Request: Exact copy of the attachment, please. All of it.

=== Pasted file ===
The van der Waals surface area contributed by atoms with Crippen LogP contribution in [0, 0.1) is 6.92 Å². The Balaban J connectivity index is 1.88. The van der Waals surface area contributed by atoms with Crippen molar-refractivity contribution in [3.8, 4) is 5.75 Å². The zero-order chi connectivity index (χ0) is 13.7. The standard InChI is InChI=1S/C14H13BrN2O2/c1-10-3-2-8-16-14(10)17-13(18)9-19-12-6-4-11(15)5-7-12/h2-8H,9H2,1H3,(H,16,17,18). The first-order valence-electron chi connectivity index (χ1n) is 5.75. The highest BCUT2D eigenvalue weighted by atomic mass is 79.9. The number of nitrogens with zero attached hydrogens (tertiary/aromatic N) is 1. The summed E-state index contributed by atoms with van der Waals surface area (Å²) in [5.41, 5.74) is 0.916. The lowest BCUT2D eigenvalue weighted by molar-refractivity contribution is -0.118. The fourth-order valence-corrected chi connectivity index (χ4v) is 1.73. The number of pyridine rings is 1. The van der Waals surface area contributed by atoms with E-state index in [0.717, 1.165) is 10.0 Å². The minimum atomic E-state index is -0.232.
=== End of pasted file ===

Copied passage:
The van der Waals surface area contributed by atoms with Crippen LogP contribution in [0, 0.1) is 6.92 Å². The Balaban J connectivity index is 1.88. The van der Waals surface area contributed by atoms with Crippen molar-refractivity contribution in [3.8, 4) is 5.75 Å². The zero-order chi connectivity index (χ0) is 13.7. The standard InChI is InChI=1S/C14H13BrN2O2/c1-10-3-2-8-16-14(10)17-13(18)9-19-12-6-4-11(15)5-7-12/h2-8H,9H2,1H3,(H,16,17,18). The first-order valence-electron chi connectivity index (χ1n) is 5.75. The highest BCUT2D eigenvalue weighted by atomic mass is 79.9. The number of nitrogens with zero attached hydrogens (tertiary/aromatic N) is 1. The summed E-state index contributed by atoms with van der Waals surface area (Å²) in [5.41, 5.74) is 0.916. The lowest BCUT2D eigenvalue weighted by molar-refractivity contribution is -0.118. The fourth-order valence-corrected chi connectivity index (χ4v) is 1.73. The number of pyridine rings is 1. The van der Waals surface area contributed by atoms with E-state index in [0.717, 1.165) is 10.0 Å². The minimum atomic E-state index is -0.232.